Stephen Reaction also known as Stephen Aldehyde Synthesis or Stephen Reduction is named after its inventor Henry Stephen.
This organic redox reaction involves the preparation of aldehydes(R-CHO) from nitriles(R-CN) using tin(II) chloride(SnCl2), hydrochloric acid(HCl) and quenching the resulting iminium salt(R-CH=NH2+Cl−). (Quenching refers to the rapid cooling with the help of water).
Stephens Reaction Mechanism
Following is the mechanism of Stephens reaction.
- Gaseous hydrogen chloride(HCl) is added to the given nitrile, which reacts to give its corresponding salt.
- A single electron transfer from the tin(II) chloride reduces this salt. On further reduction with HCl, it forms tin (IV) tetrachloride and amine.
- The salt obtained in step 2 precipitates shortly after as aldimine tin chloride.
- The hydrolysis of aldimine tin chloride yields an amide.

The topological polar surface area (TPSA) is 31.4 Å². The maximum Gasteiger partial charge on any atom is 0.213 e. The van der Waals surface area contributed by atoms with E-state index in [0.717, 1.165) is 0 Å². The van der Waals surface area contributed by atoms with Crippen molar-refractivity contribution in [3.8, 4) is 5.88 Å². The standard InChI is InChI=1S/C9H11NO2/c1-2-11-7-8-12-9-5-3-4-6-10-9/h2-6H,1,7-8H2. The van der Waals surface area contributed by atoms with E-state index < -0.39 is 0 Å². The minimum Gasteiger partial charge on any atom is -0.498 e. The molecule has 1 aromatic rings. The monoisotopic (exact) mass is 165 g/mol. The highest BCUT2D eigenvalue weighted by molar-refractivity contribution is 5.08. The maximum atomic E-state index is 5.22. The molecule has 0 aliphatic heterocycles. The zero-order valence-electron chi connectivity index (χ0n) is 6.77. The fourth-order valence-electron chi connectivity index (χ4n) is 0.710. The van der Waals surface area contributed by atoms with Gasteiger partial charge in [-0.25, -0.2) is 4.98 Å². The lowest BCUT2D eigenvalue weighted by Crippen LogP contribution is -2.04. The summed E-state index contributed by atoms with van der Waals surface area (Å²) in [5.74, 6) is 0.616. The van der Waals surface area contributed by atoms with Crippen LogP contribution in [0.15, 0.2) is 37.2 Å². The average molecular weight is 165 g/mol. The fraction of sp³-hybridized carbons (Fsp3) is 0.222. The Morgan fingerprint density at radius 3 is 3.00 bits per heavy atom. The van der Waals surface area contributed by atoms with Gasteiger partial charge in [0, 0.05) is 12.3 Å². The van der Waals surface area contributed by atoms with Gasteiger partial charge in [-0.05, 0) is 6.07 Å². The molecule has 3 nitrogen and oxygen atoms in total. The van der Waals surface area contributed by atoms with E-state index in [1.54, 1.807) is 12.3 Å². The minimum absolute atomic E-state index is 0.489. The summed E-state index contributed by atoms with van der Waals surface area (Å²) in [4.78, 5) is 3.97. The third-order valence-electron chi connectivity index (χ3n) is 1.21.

- The required aldehyde is formed from this amide. During this ammonium chloride is also formed.
The detailed mechanism is shown in the figure below:
Given below are the examples of Stephens reduction.
- Substitutes that can improve the electron density will improve the formation of the aldimine tin chloride.
- Electron withdrawing substituents also promote the formation of amide chloride.
Stephens reduction reaction is used in the preparation of aldehydes by using alkyl cyanides.
Stephen reaction is also known as Stephen aldehyde synthesis or Stephen Reduction Reaction. Alkyl nitriles undergo reduction with the help of tin (II) chloride (Sn2Cl) and hydrochloric acid and form an intermediate imine salt which undergoes hydrolysis with water, giving the final result as aldehydes.
The reaction is an organic redox reaction.
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